Victorapp.io was a direct link between the military community and businesses/organizations that support them through healthcare, discounts, and job opportunities.
They were your navigation assistant in your life in & out of military service.
They built the tool because they were veterans who identified the difficulties when transitioning back into civilian life.
The process of transitioning out of the military is overwhelming and inefficient.
Veterans have difficulty navigating their return to civilian life and they deserve better.
Existing non-profit veteran service organizations aren’t collaborating and often compete for limited charitable contributions.
Meanwhile, approximately 20 veterans commit suicide every day from depression-related issues as our veterans struggle to find true purpose after they leave active military service.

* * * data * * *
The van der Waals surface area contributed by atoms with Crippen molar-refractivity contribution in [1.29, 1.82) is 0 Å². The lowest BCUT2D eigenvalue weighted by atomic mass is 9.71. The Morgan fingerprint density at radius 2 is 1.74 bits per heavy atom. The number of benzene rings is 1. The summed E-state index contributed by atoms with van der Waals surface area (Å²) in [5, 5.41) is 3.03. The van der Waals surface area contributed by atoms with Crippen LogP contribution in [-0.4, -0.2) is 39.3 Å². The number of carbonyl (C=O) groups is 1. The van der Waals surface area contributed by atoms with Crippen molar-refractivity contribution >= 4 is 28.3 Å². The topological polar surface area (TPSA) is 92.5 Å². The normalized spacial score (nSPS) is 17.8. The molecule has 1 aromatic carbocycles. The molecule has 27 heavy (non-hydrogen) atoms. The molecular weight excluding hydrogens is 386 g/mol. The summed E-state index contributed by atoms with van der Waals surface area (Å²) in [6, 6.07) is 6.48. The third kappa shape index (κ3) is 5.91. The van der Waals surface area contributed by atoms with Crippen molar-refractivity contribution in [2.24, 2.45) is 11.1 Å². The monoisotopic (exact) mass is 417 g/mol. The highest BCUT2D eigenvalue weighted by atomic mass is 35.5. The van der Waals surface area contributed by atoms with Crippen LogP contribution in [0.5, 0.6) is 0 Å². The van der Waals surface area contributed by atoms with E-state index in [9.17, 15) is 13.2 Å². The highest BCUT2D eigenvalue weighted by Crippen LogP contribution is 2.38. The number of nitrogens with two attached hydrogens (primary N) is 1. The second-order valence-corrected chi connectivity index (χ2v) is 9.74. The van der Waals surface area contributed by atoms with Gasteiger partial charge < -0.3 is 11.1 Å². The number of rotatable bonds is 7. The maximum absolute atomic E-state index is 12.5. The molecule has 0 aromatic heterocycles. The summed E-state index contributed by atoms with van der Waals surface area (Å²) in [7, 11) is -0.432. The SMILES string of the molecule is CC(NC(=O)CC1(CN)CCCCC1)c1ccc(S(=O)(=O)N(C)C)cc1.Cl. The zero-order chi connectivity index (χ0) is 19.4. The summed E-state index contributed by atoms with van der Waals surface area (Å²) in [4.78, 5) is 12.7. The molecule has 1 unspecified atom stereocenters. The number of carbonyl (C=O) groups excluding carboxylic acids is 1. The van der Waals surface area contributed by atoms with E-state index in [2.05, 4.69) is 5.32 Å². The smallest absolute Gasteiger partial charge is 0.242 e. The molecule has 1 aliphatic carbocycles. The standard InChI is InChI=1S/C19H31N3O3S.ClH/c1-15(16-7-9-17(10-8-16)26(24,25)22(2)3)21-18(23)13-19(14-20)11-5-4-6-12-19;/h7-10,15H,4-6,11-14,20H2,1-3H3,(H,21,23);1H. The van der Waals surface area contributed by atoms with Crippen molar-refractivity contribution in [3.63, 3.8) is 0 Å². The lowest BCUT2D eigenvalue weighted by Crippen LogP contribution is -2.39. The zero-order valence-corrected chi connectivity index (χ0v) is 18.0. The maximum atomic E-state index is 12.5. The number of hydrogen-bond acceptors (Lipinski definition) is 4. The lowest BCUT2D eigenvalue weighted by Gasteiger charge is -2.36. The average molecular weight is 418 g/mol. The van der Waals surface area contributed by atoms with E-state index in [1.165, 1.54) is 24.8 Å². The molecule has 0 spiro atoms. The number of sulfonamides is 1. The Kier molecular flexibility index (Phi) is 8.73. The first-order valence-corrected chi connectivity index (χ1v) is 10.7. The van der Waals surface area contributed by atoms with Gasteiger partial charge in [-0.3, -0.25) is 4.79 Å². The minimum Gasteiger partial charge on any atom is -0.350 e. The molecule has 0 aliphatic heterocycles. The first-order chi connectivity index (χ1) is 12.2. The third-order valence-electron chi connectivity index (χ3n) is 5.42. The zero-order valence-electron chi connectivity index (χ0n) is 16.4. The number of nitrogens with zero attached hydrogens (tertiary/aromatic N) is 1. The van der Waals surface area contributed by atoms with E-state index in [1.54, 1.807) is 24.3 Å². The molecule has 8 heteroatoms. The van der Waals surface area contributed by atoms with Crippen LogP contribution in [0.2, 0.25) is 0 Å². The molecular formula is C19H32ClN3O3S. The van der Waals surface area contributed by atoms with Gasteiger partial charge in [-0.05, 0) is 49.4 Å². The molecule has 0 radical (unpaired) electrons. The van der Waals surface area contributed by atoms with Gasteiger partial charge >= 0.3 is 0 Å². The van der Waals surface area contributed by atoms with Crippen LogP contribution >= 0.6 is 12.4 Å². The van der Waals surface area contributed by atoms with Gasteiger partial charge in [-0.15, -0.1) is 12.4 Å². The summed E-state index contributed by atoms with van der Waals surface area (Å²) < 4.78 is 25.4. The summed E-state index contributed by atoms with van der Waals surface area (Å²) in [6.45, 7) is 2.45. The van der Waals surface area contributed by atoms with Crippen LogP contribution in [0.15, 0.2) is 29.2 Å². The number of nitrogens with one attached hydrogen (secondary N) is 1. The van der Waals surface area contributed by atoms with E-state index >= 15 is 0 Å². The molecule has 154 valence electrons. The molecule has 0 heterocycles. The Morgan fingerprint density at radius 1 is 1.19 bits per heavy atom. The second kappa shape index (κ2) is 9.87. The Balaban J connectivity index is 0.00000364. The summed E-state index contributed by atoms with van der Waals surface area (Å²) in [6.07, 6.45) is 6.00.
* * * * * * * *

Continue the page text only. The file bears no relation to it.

Our veterans face difficulties finding their place in civilian communities and often feel isolated in civilian social circles upon leaving the military, leading to depression, homelessness, and unemployment.
They need help finding a career where they can utilize their military skills, discovering local events where they feel comfortable, and finding veteran-friendly local businesses that show support for them and their families.
Victor was a technology platform that eases the transition of military veterans returning to civilian life by connecting them with career opportunities, helping them engage with their community, and providing them with access to health and wellness services.
Victor provided employers with a targeted community of veteran talent and an accelerated ‘time to hire’ allowing them to capture federal tax credits for hiring veterans.
Their technology connected transitioning veterans to a support group of civilians and veterans alike through social events and recreational activities.
Health and Wellness services were provided through the app to the Victor community via partnerships with hospitals and local therapy groups.
It’s unclear why Victor App failed.
The project was a great idea.
I’ve supported the Wounded Warrior Project for many years and hope to see more initiatives like this.